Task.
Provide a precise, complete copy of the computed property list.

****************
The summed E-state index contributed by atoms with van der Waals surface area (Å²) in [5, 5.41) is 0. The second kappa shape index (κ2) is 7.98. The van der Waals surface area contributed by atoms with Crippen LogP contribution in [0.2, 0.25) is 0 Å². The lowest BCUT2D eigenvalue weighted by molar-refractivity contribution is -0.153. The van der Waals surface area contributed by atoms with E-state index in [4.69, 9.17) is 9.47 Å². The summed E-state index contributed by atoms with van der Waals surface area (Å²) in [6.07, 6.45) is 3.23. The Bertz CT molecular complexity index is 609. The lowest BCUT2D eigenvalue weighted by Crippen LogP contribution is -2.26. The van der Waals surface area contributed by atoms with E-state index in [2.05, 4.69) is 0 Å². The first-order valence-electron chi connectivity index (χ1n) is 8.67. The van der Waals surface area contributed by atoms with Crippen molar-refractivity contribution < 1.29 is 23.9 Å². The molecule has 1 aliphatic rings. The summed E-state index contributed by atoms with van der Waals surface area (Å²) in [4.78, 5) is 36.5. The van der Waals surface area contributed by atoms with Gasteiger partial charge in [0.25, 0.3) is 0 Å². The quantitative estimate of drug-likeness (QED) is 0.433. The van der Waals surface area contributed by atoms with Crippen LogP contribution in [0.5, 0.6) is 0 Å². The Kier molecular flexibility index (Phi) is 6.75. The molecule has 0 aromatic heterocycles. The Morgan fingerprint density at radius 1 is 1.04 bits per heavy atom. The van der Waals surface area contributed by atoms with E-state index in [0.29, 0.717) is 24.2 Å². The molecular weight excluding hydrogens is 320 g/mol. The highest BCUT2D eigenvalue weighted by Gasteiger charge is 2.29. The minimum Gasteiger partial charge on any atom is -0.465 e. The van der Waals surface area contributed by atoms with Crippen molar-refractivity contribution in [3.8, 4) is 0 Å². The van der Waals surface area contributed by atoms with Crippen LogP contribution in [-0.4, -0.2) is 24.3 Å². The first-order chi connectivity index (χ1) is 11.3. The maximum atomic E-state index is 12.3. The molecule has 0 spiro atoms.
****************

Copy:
The summed E-state index contributed by atoms with van der Waals surface area (Å²) in [5, 5.41) is 0. The second kappa shape index (κ2) is 7.98. The van der Waals surface area contributed by atoms with Crippen LogP contribution in [0.2, 0.25) is 0 Å². The lowest BCUT2D eigenvalue weighted by molar-refractivity contribution is -0.153. The van der Waals surface area contributed by atoms with E-state index in [4.69, 9.17) is 9.47 Å². The summed E-state index contributed by atoms with van der Waals surface area (Å²) in [6.07, 6.45) is 3.23. The Bertz CT molecular complexity index is 609. The lowest BCUT2D eigenvalue weighted by Crippen LogP contribution is -2.26. The van der Waals surface area contributed by atoms with E-state index in [2.05, 4.69) is 0 Å². The first-order valence-electron chi connectivity index (χ1n) is 8.67. The van der Waals surface area contributed by atoms with Crippen molar-refractivity contribution < 1.29 is 23.9 Å². The molecule has 1 aliphatic rings. The summed E-state index contributed by atoms with van der Waals surface area (Å²) in [4.78, 5) is 36.5. The van der Waals surface area contributed by atoms with Gasteiger partial charge in [0.25, 0.3) is 0 Å². The quantitative estimate of drug-likeness (QED) is 0.433. The van der Waals surface area contributed by atoms with Crippen LogP contribution in [0.5, 0.6) is 0 Å². The Kier molecular flexibility index (Phi) is 6.75. The molecule has 0 aromatic heterocycles. The Morgan fingerprint density at radius 1 is 1.04 bits per heavy atom. The van der Waals surface area contributed by atoms with E-state index in [0.29, 0.717) is 24.2 Å². The molecular weight excluding hydrogens is 320 g/mol. The highest BCUT2D eigenvalue weighted by Gasteiger charge is 2.29. The minimum Gasteiger partial charge on any atom is -0.465 e. The van der Waals surface area contributed by atoms with Crippen molar-refractivity contribution in [3.8, 4) is 0 Å². The van der Waals surface area contributed by atoms with Crippen LogP contribution in [-0.4, -0.2) is 24.3 Å². The first-order chi connectivity index (χ1) is 11.3. The maximum atomic E-state index is 12.3. The molecule has 0 spiro atoms.